Karl Ove Knausgård was on Oslo to talk about his new book Autumn. Photo: Berit Roald / NTB scanpix
The writer, whose 3,500 page novel My Struggle was a sensation in Norway when its six books were published between 2009 and 2011, has been increasingly vocal about what he sees as the refusal of the educated middle classes in his adopted home of Sweden to face up to the realities of immigration.
“In Sweden, my impression is that the desire to be decent, which is in itself laudable, has given people an aversion anxiety against discussing many problems concerning integration and immigration,” he told Aftenposten during a book tour. “If you talk about the issues, it means you are somehow automatically critical of immigration.”
Swedish writer Jan Guillou, speaking on Norway's state broadcaster NRK on Thursday night dismissed Knausgård's attack on Sweden, saying he was a victim of the right-wing’s “delusion” that immigration could not be discussed in the country.
“Knausgård is probably one of the worst political analysts in Scandinavia,” he told NRK on Thursday night. “God! Open debate? Over the last ten years this has been one of the main topics for discussion in Sweden. It surprises me that a man like Knausgård, who has lived in Sweden, is also a victim of this delusion.”
Knausgård said that the consequences of immigration depended on how much effort society was prepared to expend on the process.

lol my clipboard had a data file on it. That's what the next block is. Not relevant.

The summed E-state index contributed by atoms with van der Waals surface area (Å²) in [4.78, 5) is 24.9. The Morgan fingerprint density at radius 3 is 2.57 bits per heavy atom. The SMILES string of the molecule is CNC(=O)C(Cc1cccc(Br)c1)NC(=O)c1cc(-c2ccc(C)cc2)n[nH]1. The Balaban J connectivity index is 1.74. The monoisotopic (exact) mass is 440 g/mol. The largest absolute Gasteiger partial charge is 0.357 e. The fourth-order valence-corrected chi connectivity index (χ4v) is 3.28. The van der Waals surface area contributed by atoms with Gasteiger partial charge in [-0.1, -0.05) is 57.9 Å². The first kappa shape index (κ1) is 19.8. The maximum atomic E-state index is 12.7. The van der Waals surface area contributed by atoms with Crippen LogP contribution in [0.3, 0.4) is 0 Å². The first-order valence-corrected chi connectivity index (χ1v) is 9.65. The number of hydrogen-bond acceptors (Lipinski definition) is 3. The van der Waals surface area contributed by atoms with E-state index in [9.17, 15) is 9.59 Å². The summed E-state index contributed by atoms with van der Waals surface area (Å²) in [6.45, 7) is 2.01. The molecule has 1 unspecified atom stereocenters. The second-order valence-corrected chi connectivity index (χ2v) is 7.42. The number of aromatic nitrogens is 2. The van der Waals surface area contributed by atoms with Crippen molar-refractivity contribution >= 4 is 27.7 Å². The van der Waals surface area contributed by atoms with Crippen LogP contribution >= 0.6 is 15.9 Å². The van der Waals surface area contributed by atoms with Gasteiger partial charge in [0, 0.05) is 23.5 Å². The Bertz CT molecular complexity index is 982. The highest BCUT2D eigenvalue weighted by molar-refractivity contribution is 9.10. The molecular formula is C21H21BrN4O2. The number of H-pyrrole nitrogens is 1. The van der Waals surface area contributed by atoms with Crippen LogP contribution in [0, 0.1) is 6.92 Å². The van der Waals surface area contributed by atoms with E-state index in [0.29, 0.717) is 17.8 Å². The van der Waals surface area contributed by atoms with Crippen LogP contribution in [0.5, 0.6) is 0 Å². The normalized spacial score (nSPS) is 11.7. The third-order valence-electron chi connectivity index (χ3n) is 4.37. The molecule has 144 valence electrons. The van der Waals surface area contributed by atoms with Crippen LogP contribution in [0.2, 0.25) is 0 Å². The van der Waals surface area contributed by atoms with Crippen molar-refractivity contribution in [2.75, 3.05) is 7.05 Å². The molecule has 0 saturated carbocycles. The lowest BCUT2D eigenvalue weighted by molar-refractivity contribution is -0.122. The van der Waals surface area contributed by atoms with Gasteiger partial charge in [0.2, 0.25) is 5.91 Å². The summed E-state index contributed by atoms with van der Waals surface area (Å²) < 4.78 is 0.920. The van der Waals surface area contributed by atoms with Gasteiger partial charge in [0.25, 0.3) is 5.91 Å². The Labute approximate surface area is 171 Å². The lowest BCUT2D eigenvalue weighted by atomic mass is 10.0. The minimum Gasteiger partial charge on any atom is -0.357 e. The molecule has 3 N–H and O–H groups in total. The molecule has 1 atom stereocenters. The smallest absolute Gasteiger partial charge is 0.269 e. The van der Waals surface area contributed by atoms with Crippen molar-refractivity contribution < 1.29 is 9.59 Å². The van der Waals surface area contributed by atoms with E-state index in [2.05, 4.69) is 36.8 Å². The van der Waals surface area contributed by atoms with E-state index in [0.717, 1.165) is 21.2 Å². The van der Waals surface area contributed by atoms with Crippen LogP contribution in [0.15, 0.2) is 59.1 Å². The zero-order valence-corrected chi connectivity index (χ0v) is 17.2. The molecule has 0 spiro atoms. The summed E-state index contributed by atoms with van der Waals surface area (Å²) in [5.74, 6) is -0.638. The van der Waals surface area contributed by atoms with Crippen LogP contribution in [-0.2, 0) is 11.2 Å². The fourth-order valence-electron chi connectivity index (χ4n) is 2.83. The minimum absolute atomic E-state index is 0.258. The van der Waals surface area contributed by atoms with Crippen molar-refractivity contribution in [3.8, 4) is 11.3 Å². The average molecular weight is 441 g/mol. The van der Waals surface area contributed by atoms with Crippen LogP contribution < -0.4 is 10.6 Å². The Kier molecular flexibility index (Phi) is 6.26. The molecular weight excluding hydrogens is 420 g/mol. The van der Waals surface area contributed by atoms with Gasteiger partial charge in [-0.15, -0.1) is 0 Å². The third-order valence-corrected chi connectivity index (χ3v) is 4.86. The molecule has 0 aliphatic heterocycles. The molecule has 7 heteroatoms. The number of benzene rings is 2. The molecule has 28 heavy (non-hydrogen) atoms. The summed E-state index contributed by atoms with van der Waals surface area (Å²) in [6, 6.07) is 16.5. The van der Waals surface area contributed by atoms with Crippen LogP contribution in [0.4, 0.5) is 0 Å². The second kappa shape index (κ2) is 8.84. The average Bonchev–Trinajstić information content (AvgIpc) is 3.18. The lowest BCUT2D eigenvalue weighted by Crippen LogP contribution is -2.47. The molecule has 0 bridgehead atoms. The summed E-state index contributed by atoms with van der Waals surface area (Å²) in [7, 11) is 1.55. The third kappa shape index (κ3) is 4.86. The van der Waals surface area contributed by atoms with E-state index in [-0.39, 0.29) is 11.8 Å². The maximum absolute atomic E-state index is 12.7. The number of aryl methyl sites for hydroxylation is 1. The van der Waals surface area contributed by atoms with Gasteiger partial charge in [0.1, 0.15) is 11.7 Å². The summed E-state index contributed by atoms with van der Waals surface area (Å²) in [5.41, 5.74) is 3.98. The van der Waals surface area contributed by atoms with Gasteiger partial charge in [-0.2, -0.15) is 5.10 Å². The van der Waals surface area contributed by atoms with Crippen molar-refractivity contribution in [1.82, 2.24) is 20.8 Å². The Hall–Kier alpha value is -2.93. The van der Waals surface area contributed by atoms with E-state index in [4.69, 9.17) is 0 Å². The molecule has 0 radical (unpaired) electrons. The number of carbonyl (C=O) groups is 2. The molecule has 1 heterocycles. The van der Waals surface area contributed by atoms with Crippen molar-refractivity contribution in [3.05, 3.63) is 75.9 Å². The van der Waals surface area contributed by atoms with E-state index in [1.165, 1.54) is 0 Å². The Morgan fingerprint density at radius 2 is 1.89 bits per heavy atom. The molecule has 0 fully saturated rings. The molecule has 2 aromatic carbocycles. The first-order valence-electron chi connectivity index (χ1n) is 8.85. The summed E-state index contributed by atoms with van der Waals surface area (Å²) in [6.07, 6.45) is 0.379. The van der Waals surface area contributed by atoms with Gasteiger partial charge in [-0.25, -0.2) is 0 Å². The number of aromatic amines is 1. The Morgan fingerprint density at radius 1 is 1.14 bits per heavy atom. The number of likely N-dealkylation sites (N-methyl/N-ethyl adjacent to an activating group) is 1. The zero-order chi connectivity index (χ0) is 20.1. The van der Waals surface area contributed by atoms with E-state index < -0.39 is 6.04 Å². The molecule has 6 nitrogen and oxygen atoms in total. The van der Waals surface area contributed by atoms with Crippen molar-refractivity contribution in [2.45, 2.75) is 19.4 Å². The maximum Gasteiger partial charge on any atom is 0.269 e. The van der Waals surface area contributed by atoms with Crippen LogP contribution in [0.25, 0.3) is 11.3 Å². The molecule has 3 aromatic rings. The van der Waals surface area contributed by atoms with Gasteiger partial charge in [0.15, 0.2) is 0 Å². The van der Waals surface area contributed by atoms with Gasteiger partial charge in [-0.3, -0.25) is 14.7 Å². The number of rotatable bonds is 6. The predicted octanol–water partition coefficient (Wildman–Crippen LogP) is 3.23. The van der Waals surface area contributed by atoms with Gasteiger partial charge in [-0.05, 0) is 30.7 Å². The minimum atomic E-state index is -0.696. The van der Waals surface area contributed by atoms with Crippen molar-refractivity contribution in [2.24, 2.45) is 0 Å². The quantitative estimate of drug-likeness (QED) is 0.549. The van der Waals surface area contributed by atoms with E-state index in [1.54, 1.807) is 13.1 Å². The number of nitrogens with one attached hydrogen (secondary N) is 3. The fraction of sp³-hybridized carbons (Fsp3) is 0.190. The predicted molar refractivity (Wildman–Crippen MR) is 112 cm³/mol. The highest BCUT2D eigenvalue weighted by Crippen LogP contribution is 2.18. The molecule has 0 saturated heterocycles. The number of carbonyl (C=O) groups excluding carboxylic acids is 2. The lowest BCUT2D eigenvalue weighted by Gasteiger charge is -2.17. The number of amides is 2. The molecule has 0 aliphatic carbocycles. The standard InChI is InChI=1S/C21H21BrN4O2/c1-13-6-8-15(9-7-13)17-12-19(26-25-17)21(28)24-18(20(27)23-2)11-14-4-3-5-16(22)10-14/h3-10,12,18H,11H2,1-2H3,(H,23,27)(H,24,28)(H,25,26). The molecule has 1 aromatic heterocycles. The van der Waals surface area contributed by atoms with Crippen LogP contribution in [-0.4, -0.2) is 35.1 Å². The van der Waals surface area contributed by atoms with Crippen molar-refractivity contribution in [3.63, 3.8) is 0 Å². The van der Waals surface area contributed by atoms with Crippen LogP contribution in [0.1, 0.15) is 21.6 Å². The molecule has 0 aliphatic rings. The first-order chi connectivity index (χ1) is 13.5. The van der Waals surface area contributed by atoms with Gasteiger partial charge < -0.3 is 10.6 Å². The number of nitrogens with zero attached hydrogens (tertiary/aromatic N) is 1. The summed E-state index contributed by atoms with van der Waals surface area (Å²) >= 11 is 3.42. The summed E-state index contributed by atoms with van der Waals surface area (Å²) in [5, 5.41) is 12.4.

“We know nothing about the consequences of immigration, but they are clearly entirely dependent on the resources used,” he said. “The worst thing that can happen is ghettos, closed cultures developing inside the culture.”
He said that in Stockholm at least, this had already happened.
“Stockholm is a divided city. The white middle and upper classes congregate in the urban areas, while the immigrants and working classes live in the suburbs,” he said. “That same white middle class is in favour of immigration, but they have no immigrants whatsoever close to them in their personal lives, and they become furious if anyone expresses right-wing populist views.”
However Knausgård stressed that while he thought it was good that Norway had a mainstream party which could express anxieties about immigration, he was not himself a Progress supporter.
“I do not agree with their views, but it is good that they are able to express them openly without being demonised,” he said.